AIX Memory / RAM performance monitoring

Memory

Memory Leak: Caused by a program that repeatedly allocates memory without freeing it.

When a process exits, its working storage is freed up immediately and its associated memory frames are put back on the free list.
However any files the process may have opened can stay in memory.

AIX tries to use the maximum amount of free memory for file caching.

High levels of file system cache usually means that is the way the application runs and likes it (you have to decide if this is expected by understanding the workload) or AIX can’t find anything else to do with the memory and so thinks it might as well save disk I/O CPU cycles by caching – this is normal and a good idea.

Some notes regarding memory leak:

When a process gets busy, process will use malloc() system call (memory allocation) to get more memory, so its memory usage gets bigger.  Memory requests are satisfied by allocating portions from a large pool of memory called the heap. When the process goes idle, it uses free() system call, but that doesn’t actually free up the memory from the process. It just releases the memory into the “heap area”.

AIX keeps a list of the pages in the heap area about the free memory pages that were used, but not used now. If there are new new malloc() requests, they will be served from heap first. Only if the heap goes to a very small size, only then will be issued new malloc() request to get new memory pages. When heap pages are not used for a long time AIX will page out these to disk.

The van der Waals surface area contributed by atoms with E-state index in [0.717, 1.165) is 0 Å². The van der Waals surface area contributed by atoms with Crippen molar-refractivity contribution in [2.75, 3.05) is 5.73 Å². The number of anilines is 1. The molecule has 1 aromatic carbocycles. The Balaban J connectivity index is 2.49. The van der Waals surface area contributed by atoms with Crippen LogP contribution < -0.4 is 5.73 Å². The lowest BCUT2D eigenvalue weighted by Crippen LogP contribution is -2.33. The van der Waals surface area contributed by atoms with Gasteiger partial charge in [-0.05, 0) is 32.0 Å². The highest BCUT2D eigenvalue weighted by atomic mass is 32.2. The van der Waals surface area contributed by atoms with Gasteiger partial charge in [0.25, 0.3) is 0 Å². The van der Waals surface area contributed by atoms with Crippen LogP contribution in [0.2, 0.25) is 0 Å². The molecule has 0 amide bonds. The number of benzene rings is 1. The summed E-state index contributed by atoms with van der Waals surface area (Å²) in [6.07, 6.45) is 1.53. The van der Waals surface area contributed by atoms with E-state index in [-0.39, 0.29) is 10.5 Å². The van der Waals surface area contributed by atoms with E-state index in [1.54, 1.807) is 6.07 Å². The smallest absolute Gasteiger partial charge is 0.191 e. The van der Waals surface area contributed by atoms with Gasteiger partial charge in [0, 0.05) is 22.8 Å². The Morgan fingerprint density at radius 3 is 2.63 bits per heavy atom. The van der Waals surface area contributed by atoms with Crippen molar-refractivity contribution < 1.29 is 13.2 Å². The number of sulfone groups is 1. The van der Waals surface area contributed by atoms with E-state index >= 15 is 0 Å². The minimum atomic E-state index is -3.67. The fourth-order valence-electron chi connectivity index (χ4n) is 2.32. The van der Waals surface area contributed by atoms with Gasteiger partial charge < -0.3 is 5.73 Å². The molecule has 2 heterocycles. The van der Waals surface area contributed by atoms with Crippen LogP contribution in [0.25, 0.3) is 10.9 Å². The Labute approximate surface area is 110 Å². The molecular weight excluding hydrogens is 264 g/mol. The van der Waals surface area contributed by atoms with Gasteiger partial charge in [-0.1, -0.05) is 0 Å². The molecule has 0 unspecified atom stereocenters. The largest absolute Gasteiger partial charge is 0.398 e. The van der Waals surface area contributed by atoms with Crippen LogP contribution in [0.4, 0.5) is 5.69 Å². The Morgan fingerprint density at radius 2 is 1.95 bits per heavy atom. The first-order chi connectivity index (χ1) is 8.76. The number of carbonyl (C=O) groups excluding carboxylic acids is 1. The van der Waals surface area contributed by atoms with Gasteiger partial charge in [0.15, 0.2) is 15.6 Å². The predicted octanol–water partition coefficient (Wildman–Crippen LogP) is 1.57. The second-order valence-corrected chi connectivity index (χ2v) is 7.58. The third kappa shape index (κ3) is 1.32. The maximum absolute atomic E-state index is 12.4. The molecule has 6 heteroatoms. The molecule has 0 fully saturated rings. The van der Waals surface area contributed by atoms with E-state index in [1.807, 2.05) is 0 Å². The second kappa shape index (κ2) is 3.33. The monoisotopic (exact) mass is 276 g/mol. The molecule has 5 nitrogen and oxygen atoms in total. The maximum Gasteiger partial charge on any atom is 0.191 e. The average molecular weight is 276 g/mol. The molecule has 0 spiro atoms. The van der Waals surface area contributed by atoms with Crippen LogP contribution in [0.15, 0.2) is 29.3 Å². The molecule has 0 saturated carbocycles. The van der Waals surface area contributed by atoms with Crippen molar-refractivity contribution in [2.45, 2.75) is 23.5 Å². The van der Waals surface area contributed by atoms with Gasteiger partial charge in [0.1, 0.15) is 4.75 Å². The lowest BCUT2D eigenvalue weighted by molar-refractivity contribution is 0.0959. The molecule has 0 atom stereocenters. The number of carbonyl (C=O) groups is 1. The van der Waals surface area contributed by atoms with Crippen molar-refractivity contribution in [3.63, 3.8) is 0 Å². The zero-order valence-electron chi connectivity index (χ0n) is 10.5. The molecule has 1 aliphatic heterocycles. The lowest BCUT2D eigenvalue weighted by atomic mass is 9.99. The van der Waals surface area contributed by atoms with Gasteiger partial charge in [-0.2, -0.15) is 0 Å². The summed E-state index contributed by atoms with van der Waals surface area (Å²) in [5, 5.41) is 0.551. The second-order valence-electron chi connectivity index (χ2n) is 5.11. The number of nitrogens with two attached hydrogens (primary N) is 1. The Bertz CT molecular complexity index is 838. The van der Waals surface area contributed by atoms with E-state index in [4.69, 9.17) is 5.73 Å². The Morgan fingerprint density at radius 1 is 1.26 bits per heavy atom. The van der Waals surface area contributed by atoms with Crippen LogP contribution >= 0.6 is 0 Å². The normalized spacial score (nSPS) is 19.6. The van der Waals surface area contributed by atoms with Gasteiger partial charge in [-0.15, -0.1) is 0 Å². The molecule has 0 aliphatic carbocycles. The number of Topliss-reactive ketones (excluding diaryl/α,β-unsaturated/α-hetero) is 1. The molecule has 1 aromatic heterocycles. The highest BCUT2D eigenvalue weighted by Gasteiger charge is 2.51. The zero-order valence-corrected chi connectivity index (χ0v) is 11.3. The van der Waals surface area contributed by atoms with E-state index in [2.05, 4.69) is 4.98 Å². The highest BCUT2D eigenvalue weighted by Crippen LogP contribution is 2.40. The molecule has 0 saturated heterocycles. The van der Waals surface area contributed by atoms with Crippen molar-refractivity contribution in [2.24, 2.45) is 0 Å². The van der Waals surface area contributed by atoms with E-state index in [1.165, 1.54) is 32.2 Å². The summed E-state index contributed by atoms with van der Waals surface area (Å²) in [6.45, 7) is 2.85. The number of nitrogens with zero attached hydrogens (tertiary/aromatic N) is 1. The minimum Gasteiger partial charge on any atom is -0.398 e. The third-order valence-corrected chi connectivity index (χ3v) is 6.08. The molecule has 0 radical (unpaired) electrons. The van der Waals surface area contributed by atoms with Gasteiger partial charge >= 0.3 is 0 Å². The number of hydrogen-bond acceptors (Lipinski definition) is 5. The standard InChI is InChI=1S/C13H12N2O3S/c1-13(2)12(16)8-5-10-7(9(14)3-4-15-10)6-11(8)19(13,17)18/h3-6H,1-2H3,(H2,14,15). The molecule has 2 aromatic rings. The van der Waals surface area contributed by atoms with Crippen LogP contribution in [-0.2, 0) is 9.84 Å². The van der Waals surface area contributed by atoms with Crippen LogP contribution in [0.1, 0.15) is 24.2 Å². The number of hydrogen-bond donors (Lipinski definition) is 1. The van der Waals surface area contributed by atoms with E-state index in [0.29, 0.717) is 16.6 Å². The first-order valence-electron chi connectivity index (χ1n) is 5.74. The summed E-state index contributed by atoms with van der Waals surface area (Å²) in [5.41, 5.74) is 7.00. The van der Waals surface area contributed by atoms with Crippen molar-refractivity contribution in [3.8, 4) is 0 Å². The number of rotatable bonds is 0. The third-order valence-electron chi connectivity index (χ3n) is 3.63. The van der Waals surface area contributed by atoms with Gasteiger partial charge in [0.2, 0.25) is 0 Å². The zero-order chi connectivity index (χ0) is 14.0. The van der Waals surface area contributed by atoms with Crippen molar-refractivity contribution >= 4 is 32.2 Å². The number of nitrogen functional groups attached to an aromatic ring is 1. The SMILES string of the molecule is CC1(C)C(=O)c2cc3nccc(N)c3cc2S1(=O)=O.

RSS size is the actual memory occupied by the process in the RAM. (RSS can be active pages or some other pages in the heap). RSS pages will be paged out only if memory is getting short. If there is free mamory, it will not page these out, becaue it maybe useful to have it in the RAM

So, usually it turns out, there is no memory leak at all, just normal memory usage behaviour!!!

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memory:
topas -P    This does not tell how much of the application is paged out but how much of the application memory is backed by paging space.
(things in memory (working segment) should be backed by paging space by the actual size in memory of the process.)
svmon -Pt15 | perl -e ‘while(<>){print if($.==2||$&&&!$s++);$.=0 if(/^-+$/)}’        top 15 processes using the most memory
ps aux | head -1 ; ps aux | sort -rn +3 | head -20                                   top memory processes (the above is better)
ps -ef | grep -c LOCAL=NO        shows the number of oracle client connections (each connection takes up memory, so if it is high then…)

paging:
svmon -Pg -t 1 |grep Pid ; svmon -Pg -t 10 |grep “N”                                 top 10 processes using the most paging space
svmon -P -O sortseg=pgsp                                                             shows paging space usage of processes

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# ps gv | head -n 1; ps gv | egrep -v “RSS” | sort +6b -7 -n -r
PID    TTY STAT  TIME PGIN  SIZE   RSS   LIM  TSIZ   TRS %CPU %MEM COMMAND
393428      – A    10:23 2070 54752 54840 32768    69    88  0.0  5.0 /var/opt
364774      – A     0:08  579 28888 28940 32768    32    52  0.0  3.0 [cimserve]
397542      – A     0:18  472  6468  7212    xx   526   744  0.0  1.0 /usr/sbi
344246      – A     0:02   44  7132  7204 32768    50    72  0.0  1.0 /opt/ibm

RSS:    The amount of RAM used for the text and data segments per process. PID 393428 is using 54840k. (RSS:resident set size)